A day after US forces initiated a campaign of air strikes in Yemen, the Pentagon confirmed several more strikes in Shabwah, Abyan and Al Bayda provinces on Friday. (Representative image) (Image courtesy: Wikimedia commons) Photograph: (AFP)
Pentagon spokesman Captain Jeff Davis has not ruled out them carrying out further strikes
The United States carried out another wave of strikes against al Qaeda in Yemen overnight, residents and US officials said on Friday, in the latest sign of increasing US military focus on a group whose strength has grown during Yemen's civil war.
A day after US forces initiated a campaign of air strikes in Yemen, estimated in the mid-twenties, the Pentagon confirmed several more strikes in Shabwah, Abyan and Al Bayda provinces on Friday. That would bring the two-day total to more than 30 strikes.
Pentagon spokesman Captain Jeff Davis did not rule out further strikes.
"I don't want to telegraph future operations, but this is part of a plan to go after this very real threat and ensure they are defeated, and denied the opportunity to plan and carry out terrorist attacks from ungoverned spaces in Yemen," Davis told a Pentagon news briefing.
Residents reported a US assault in Wadi Yashbum village in the southern Shabwah province and said some of the strikes hit civilian homes, wounding an unknown number of civilians.
About three hours later, residents in the Jabal Mugan area of neighbouring Abyan province also reported air strikes.
Residents also cited ground battles involving American soldiers and al Qaeda militants but the Pentagon formally denied any US raids or combat on the ground.
"I know there have been reports of firefights, raids. There have not been any that US forces have been involved in, not since the one you know about," Davis said.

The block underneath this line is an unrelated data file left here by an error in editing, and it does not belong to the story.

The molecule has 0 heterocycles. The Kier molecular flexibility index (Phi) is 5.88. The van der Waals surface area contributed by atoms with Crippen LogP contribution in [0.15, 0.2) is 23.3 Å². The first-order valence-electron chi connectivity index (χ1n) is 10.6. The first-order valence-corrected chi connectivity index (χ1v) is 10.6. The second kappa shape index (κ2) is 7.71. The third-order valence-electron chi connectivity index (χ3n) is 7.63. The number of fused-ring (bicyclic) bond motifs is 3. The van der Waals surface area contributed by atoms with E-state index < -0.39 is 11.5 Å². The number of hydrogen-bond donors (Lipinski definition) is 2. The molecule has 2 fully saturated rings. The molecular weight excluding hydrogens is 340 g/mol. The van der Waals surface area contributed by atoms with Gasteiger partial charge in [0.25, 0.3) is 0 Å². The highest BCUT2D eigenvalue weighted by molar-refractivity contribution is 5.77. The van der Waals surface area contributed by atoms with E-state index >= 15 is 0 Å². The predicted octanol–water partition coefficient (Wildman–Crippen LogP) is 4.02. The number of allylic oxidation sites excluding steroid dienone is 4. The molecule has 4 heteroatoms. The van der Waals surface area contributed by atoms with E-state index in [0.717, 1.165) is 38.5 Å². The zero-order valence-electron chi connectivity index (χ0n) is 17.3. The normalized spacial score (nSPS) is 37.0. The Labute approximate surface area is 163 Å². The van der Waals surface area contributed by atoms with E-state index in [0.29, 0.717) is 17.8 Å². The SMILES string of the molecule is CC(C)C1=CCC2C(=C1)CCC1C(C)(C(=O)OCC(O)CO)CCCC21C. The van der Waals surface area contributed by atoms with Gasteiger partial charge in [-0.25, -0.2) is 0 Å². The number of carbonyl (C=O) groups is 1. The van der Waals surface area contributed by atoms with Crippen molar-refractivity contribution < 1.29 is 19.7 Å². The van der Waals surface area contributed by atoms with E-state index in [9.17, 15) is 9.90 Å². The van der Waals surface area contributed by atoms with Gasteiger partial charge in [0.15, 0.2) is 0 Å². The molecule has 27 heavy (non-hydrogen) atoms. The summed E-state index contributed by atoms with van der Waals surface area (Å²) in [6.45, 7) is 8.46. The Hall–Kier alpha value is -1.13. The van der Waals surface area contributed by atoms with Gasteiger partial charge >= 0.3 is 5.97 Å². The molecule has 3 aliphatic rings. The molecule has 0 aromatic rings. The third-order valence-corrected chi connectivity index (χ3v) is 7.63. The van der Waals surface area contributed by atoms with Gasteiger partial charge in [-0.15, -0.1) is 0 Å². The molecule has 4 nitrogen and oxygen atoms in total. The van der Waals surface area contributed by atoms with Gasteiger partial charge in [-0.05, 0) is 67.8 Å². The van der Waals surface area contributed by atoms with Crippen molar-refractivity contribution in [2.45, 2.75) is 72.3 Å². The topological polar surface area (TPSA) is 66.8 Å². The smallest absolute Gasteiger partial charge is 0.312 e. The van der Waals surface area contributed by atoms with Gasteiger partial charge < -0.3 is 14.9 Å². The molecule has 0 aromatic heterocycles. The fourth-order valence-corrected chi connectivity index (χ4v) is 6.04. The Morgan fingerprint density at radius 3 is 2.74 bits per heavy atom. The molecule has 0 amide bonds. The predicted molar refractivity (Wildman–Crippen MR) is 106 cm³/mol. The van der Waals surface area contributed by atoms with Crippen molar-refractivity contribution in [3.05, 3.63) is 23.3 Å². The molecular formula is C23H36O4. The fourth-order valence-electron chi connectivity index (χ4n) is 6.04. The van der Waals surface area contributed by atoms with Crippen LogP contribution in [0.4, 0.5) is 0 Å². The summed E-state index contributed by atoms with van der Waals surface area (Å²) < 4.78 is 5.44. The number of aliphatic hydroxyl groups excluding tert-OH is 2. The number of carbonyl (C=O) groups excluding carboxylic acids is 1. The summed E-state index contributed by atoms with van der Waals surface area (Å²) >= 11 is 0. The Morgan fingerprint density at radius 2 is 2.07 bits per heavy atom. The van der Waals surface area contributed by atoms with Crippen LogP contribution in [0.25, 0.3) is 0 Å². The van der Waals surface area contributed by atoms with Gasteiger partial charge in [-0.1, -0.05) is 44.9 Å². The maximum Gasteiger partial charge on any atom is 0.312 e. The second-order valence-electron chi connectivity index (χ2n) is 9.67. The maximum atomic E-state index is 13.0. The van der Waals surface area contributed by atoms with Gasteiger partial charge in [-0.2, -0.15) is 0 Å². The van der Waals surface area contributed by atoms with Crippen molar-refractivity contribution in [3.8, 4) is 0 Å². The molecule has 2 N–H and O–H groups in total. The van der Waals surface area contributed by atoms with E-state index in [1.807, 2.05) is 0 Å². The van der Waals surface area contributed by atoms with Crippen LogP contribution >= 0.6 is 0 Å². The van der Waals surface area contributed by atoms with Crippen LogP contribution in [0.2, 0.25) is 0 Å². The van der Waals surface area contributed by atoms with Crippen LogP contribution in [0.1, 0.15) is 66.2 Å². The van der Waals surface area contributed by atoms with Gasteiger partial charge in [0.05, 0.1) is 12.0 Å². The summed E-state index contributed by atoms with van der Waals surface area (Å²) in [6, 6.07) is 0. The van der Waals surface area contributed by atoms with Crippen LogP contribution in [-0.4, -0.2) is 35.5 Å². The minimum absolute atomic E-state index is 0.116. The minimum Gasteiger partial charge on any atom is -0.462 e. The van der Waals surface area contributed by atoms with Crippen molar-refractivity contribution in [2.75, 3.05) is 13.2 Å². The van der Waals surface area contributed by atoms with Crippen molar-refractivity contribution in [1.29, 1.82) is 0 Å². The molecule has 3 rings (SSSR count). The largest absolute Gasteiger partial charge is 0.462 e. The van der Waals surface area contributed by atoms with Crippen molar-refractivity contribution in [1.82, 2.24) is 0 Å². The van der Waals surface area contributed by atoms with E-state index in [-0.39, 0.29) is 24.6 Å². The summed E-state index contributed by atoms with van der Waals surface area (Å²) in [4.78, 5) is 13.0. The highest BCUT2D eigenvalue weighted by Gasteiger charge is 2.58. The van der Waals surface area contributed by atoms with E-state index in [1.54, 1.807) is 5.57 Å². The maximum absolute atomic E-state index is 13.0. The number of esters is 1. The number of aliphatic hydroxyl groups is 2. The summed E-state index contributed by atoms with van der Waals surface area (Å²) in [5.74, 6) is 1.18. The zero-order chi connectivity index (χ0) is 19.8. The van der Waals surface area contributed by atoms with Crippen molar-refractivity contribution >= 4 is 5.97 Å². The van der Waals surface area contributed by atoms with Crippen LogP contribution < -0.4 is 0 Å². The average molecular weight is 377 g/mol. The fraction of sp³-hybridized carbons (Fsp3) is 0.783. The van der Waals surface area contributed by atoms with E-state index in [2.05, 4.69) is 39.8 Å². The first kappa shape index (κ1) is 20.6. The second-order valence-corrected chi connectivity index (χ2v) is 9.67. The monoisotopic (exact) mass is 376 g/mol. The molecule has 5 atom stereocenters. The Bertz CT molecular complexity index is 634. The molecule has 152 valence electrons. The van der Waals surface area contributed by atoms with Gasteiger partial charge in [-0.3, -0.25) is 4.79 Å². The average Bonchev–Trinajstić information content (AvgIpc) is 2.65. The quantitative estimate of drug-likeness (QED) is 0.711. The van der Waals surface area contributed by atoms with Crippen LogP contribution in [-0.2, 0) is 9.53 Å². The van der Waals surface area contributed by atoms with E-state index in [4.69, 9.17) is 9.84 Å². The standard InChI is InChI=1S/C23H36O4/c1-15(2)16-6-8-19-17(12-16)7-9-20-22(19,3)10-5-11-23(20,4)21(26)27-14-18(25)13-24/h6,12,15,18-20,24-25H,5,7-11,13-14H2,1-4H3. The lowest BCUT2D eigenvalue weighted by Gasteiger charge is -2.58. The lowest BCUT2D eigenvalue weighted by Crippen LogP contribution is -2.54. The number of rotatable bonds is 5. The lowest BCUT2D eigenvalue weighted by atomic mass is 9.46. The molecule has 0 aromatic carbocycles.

The United States carried out a raid in late January in Yemen against al Qaeda in the Arabian Peninsula (AQAP) by US commandos, an operation in which 14 militants and a Navy SEAL died, as well as civilians.
The White House and other senior US officials have said the mission yielded valuable intelligence but critics questioned its value and effectiveness.
Davis noted that al Qaeda, even more than Islamic State, had US blood on its hands.
In 2000, al Qaeda bombers steered a boat full of explosives into the side of the USS Cole, a US Navy destroyer, while it refuelled in the Yemeni port of Aden, killing 17 US sailors and wounding about three dozen others.
AQAP has been a persistent concern to the US government since an attempt to blow up a Detroit-bound airliner on Christmas Day 2009 that was traced back to the militant group.
It has exploited a civil war in which the Iran-aligned Houthi movement is fighting the government of President Abd-Rabbu Mansour Hadi, which is backed by US-aligned Saudi Arabia and its Gulf Arab allies.
The war has killed more than 10,000 people and put millions of people, including half a million children under age 5, on the brink of starvation, UN officials say.
The Saudi-led coalition, which benefits from US military assistance, has focused most of its firepower against the Houthis and allied forces loyal to former Yemeni President Ali Abdullah Saleh, but has also targeted some AQAP strongholds.